Monday, December 18, 2006

Massive Assault Network 2 Review

Massive Assault Network 2, developed and published by
The Good: Straightforward strategy gameplay, decent graphics, flexible turn submission time constraints, pretty easy to find games, no more monthly fees
The Not So Good: Practically the same as previous versions, laughably horrible tutorial voice-overs, games against the AI must be submitted to the network each turn, limited to two players
What say you? Another online-centric iteration of the Massive Assault franchise: 6/8

The Massive Assault franchise has been around since 2003, starting with the appropriately-named Massive Assault. The game’s brand of clear-cut gameplay has a good following among the wargaming community, and it has tried to branch out into the multiplayer realm with the second version of Massive Assault Network, appropriately named Massive Assault Network 2 (or, to veterans of the game, U.N.C.L.E.). How will Massive Assault Network 2 take the game to the next level?

Massive Assault Network 2 has good graphics for the genre, but they are generally unchanged from previous versions. The game is rendered in 3-D: this is already a step ahead of most wargames that are released these days. The game features an exaggerated landscape in terms of scale, with large, continental areas containing large, easy to identify units. The maps look good and are distinctive: you’ll instantly recognize a screenshot of Massive Assault 2 as being from Massive Assault 2, which is more than can be said for the cookie-cutter World War II strategy games out there. The maps combine meaningful terrain with good visual flair, and the results are pleasing. The special effects, while repetitive, are pretty good: explosions are impressive enough, and the weapons are powerful. Massive Assault 2 has combination of cartoon and realistic elements that’s unique to the genre. The game level of quality is not equaled in the sound, however. The background music is pretty much what you’d expect and the sound effects are sporadic and generic. The voice acting during tutorials is horrendous, however, and frankly hard to listen to. It’s a real distraction from playing the game, and you’ll routinely skip or completely turn off the audio.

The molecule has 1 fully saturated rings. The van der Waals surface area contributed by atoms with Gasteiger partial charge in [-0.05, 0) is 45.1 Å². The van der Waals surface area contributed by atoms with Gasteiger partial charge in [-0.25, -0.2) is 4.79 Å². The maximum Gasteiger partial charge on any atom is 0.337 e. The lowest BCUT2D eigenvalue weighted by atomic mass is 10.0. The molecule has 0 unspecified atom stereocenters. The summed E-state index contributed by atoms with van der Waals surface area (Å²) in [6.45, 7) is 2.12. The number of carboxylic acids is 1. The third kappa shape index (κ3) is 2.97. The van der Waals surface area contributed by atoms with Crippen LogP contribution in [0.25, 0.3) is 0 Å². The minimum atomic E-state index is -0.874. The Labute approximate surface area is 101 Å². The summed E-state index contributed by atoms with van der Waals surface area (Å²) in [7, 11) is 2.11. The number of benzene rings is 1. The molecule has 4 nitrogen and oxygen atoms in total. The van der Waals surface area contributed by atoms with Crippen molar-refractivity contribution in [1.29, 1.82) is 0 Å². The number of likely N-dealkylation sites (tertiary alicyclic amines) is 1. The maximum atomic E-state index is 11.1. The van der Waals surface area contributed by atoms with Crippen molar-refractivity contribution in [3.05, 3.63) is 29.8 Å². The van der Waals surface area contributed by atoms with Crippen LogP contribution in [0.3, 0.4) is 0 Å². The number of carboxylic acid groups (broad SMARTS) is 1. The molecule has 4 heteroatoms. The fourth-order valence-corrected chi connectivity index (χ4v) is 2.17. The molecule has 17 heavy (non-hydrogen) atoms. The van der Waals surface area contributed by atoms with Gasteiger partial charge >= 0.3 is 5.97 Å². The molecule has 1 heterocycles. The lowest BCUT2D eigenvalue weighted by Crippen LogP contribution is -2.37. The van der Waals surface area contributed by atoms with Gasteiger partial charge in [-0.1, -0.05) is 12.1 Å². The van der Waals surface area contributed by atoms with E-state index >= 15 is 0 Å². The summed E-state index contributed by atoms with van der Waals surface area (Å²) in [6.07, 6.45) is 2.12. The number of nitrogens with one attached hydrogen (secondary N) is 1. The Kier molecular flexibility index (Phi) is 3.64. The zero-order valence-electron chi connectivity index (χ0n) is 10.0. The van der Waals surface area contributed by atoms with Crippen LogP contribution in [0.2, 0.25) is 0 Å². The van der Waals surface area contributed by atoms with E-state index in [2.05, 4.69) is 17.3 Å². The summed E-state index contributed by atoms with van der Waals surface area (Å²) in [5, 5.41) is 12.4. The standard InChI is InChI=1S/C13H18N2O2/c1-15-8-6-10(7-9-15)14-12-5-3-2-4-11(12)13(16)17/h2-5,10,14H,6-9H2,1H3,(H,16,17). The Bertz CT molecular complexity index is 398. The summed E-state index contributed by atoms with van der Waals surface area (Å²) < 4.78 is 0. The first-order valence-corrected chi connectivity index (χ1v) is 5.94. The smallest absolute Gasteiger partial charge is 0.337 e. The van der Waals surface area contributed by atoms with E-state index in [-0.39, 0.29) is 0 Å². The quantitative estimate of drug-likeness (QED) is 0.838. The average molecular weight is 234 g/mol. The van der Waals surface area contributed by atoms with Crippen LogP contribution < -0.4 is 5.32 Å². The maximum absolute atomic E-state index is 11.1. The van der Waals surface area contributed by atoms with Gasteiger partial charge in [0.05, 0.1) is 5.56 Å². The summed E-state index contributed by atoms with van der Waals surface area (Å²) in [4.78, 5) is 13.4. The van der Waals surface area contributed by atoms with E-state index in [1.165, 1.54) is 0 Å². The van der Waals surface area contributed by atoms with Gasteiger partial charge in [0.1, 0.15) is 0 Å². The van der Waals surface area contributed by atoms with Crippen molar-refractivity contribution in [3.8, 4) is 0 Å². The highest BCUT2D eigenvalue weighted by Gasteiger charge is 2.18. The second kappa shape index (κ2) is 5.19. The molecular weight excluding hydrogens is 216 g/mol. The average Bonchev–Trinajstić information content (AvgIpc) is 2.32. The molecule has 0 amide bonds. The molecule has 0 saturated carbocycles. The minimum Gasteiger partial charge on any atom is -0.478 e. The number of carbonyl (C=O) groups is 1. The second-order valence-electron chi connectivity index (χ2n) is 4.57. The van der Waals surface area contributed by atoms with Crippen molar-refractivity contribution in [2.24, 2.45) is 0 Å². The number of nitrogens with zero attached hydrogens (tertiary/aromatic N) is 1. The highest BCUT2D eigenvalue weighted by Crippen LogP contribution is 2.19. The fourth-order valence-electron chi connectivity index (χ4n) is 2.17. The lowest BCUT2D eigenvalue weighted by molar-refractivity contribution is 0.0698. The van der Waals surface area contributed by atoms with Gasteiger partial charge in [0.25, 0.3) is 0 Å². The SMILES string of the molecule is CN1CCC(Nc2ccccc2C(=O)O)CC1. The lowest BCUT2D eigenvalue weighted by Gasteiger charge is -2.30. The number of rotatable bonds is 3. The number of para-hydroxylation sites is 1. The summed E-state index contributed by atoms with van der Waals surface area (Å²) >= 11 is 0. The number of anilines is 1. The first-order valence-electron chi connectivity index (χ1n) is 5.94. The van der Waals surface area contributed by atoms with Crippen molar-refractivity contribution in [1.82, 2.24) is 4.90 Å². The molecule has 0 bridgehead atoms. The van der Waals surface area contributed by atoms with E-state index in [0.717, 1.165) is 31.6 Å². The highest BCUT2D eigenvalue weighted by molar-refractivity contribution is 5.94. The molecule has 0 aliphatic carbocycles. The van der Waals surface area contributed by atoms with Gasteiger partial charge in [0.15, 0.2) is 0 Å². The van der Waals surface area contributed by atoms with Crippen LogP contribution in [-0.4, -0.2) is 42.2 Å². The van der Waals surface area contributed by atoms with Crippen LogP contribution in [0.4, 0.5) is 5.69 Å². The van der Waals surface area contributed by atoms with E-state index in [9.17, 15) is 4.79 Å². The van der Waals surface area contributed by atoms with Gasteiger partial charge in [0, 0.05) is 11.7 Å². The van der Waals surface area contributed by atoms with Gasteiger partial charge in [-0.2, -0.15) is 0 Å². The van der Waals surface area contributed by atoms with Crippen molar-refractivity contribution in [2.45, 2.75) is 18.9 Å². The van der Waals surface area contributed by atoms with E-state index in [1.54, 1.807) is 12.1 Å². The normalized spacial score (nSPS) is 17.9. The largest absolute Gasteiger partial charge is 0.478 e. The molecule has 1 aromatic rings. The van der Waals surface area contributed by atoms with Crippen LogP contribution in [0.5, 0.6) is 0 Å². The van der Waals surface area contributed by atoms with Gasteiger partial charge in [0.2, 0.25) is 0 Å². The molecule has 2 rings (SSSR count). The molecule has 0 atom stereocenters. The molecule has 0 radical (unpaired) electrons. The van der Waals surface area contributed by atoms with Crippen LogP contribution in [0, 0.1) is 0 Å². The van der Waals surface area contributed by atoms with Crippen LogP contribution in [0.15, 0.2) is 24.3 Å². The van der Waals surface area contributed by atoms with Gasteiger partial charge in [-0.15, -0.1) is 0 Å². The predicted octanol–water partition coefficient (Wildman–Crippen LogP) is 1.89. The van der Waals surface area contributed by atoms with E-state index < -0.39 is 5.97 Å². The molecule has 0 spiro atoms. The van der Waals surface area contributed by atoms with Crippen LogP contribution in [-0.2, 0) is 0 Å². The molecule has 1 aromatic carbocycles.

Massive Assault Network 2 is more of a culmination of the series rather than a completely new edition, as the changes from previous version of the game are minimal. Of course, Massive Assault Network 2 is the best version of the game, but people who have played any of the previous games (Massive Assault, Domination) will notice the striking similarities. Massive Assault Network 2 features two-player, turn-based strategy for control of a planet. There are 25 maps in the game, including some new ones to the series. I would like some random maps, but the maps in the game are well designed and the inclusion of the secret allies mode (more on that in a bit) ramps up the replay value. Being an online game, you would expect Massive Assault Network 2 to make it pretty easy to join an online game, and it does. The game lists all of the players that are currently logged in, plus allows you to challenge a specific player, including those players who are offline at the moment. Massive Assault Network 2 keeps you abreast of your current games, making it easy to play multiple contests at the same time. The turn-based structure of the game allows you to proceed as quickly or as slowly as you and your opponent wish, but Massive Assault Network 2 also gives you the ability to play “live” against another opponent, which is really nice. You also have the ability to play against one of two AI opponents, and the AI is pretty good at the game and will offer a good challenge for beginning players. There are some additional options available in creating a new game, other than the selection of the map. You can use various unit sets that unlock progressively more units and you can change the timing settings to limit turn time or activate an overall turn clock for the entire game (like chess). Massive Assault Network 2 does deserve the “network” moniker, as it makes it easy to join and play multiplayer games.